- Roughly 94% of all PRIs were made for amounts less than or equal to $1 million, together accounting for 60% of PRI dollars deployed.
- About 6% of all PRIss made were for amounts greater than $1 million, together accounting for 40% of the PRI dollars deployed.
PRI Deal Size by Foundation Size
The chart below shows how the average and median PRI deal size changes as the size of the originating private foundation grows. In this chart, foundation size is defined as the foundation’s total assets at the beginning of the fiscal year in which the PRI was made as defined in Part II, Line 16, Column (a) of the Form 990-PF. All dollars are adjusted for inflation. Average and median values are also rounded to thousands.
Average and Median PRI Deal Size
- The average and median PRI deal size both generally increase with foundation size.
- For more information on how the total number of PRIs and dollars deployed through PRIs change as foundation size grows, see PRI Activity by Foundation Size.
PRI Activity by Issue Area
The two charts below show (1) the percentage of PRIs made by issue area, and 2) the percentage of PRI dollars deployed by issue area. PRIs were initially categorized into issue area using the taxonomy promulgated by Foundation Center, and then adjusted into final categories to best most clearly present our findings. Categories with under 5% of PRIs were made into sub-categories and combined under “Other.” For calculation purposes, all dollars were adjusted for inflation.
Percentage of PRI's
by Issue Area
Percentage of PRI Dollars
By Issue Area
- Both PRIs and PRI dollars were used most often to support economic development, human services, and education.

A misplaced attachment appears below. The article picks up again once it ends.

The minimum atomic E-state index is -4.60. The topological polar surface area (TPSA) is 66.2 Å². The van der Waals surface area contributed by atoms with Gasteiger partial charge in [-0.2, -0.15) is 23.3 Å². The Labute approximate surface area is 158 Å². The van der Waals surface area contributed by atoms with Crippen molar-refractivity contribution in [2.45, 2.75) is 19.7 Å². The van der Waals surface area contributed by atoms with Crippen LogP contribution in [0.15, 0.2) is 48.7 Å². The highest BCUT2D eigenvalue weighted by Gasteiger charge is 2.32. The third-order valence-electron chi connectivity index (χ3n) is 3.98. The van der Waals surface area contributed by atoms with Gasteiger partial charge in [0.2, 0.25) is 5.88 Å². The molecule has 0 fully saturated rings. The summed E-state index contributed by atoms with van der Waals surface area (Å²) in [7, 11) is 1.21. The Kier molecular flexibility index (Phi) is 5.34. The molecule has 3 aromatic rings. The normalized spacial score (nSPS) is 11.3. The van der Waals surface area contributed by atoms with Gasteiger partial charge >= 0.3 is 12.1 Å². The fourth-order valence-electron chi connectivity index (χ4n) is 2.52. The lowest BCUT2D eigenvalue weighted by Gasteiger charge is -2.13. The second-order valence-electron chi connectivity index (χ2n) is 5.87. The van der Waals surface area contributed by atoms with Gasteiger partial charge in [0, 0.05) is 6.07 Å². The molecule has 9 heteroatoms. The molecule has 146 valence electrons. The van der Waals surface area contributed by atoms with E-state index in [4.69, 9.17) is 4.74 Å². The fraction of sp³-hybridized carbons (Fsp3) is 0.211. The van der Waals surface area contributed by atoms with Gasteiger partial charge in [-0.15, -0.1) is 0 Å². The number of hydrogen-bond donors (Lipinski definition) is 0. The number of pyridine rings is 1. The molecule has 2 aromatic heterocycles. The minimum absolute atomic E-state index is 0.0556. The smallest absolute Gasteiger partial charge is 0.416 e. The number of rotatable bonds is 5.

- If we had been able to disaggregate PRIs made as educational loans to individuals, as described in Methodology Notes, the first chart would have shown a huge share of PRIs going to education, but the second chart would have remained unchanged.
PRI Activity by Asset Type
PRIs are a flexible tool. As long as no significant purpose of the investment is the production of income or appreciation of property, PRIs can assume any financial structure and terms. The two charts below show (1) the percentage of PRIs by asset type, and (2) the percentage of PRI dollars by asset type. Please note that while “asset type” is not a defined field in Form 990-PF, most foundations provide reliable insight into the asset type of each PRI in the Part IX-B description. Nonetheless, some uncertainty remains and is reflected below. All dollars are adjusted for inflation.
Percentage of PRIs
by Asset Type
Percentage of PRI Dollars
by Asset Type
- Debt is by far the most common asset type for PRIs both in terms of number of PRIs and PRI dollars deployed.
- Equity is the least common asset type for PRIs both in terms of number of PRIs and PRI dollars deployed.
- Real estate appears more common than equity. However, we learned that it can be unclear whether a particular real estate purchase should be considered a PRI or direct-use charitable asset. It is possible that some PRIs in our dataset should have been reported as direct-use charitable assets and not PRIs.